By Emily Habelrih, Clinical Psychologist

 

In its very essence, play is the natural language of children. They learn to play well before they learn to talk, making the toys and materials we provide them with their “words”. It can be difficult for children to express concepts, ideas, or emotions via words, making “play” the perfect tool for communication and emotional growth.

 

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Play is an important aspect of early education in children. By fostering creativity in your child, you are encouraging emotional and social development, which are great foundations to lay before a child begins school. Imaginative play also helps develop a child’s ability to make decisions, build confidence, and encourages self-expression, independence, and resilience.

 

You often hear of young children being given an expensive gift by a family member, and instead of running off to play with the gift, they are much more interested in the cardboard box that the gift came in. This is a great example of the intrinsic nature of imagination! Here are five great ways to further support imaginative play in your child.

 

1. CREATE A PLAY TUB FOR YOUR CHILD.

 

One way to begin fostering imaginative play, is to create a play tub for children each day. You don’t necessarily need a continuous influx of gadgets and technology to keep children entertained. In fact, a small box of animal figurines, dinosaurs, and perhaps some craft items or items from nature would be a fantastic start to this tub. Each day, you could replace/add recycled items to the box to encourage your child to use the same figurines/dolls in a different context. This may include new sticks, leaves, empty toilet paper rolls, empty tissue boxes, or even play dough. By changing items daily, with minimal effort, you have now offered your child a fantastic opportunity to explore new materials and create new story lines.

 

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2. DON’T BE AFRAID TO GET MESSY!

 

Have you ever heard of the expression “The most creative artists have the messiest palettes?” Play is bound to get messy for a child. Encourage them to play outside, sometimes with only one or two toys, and get lost in the dirt or the mud. Sometimes, you might even provide them with washable paints and an old sheet, or chalk to draw on the pavement. Play does not always have to be structured with a specific goal in mind. Children will always learn through experience.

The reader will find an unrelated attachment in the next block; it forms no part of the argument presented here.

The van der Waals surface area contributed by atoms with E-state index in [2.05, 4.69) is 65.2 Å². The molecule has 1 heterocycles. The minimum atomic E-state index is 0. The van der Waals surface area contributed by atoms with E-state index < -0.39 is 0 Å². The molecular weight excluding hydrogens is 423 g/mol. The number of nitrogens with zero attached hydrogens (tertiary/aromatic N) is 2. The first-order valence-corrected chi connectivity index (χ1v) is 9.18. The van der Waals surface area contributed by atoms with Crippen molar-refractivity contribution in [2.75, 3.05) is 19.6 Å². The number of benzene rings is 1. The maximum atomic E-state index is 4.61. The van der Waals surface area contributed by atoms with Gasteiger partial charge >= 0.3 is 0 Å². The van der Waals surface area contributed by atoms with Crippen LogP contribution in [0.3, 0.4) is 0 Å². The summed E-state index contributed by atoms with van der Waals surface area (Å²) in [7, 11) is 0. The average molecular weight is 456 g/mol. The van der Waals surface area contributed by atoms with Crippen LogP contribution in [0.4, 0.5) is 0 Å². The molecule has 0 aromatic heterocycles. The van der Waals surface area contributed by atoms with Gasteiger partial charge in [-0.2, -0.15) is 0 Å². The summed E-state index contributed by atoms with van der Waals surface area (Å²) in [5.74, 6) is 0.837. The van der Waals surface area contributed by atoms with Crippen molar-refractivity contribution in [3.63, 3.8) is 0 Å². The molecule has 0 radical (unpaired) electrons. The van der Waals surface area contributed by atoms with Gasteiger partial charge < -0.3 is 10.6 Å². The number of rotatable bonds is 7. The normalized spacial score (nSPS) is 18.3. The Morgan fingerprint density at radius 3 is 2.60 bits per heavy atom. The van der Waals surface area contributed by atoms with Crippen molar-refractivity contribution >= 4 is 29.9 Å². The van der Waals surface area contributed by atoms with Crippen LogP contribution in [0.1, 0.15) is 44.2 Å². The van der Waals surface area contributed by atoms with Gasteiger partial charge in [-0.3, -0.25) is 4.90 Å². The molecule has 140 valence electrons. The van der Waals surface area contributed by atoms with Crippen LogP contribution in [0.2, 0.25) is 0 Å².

3. DON’T PLACE A LABEL ON ITEMS THEY MAY PLAY WITH.

 

This is a great way to support the story lines your child comes up with. If we constantly label toys or items, we are not giving the child an opportunity to use different materials/toys in creative ways. For example, a child may refer to his teddy bear as an airplane and begin to “fly” it in the air, making airplane noises. If we had labelled the teddy bear as a “teddy bear”, the child would not have thought of different ways the teddy bear could have contributed to his/her story line.

 

4. BOREDOM IS OK.

 

In today’s society, parents are often pressured into ensuring their children are enrolled in music classes, sports lessons, and a million other activities. Although these activities foster learning in different ways, they are often structured, with no room for individuality. If you think of a music lesson, a child is given a piece of music and asked to learn it. At sports practice, they are given structured play and asked to learn it. Even in an art class, they are often told what to paint/draw/mold. Children often need time to be bored so that they can actually learn to use their imagination and creativity in order to create a game or activity to entertain themselves. This is when the best play ideas come out. Remember, no one ever made a fort out of pillows in their living room when they were in a rush to get out the door!

 

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5. JOIN IN THE PLAY WITH YOUR CHILD BUT LET THEM DIRECT YOU! 

 

Always ask your child if you can join in but ensure that you are following their script! Often when an adult enters a play environment, children tend to sit back and follow the script of the adult. However, by allowing them to continue the script, we are building their confidence in their own abilities.

 

As long as the play is appropriate, and nobody is in harm’s way, there are no boundaries or rules around play! Let your child show you what they can do, what they have learned from their environment, and what they are capable of in the future!

 

 

 

Emily Habelrih | Clinical Psychologist

Emily is a registered psychologist with the Australian Health Practitioner Regulation Agency. She has a Bachelor of Arts (Psychology), Post Graduate Diploma of Psychology and a Masters of Clinical Psychology. Emily is a member of the Australian Pyschological Society (APS) and has a specific interest in Autism Spectrum Disorder (ASD), developmental delay anxiety in children and building self-esteem. Her interest in childhood mental health began at a young age when her brother was diagnosed with Autism. This sparked her passion for supporting the needs of not only the child, but the siblings and family members of those who have a child in the family with additional needs. 

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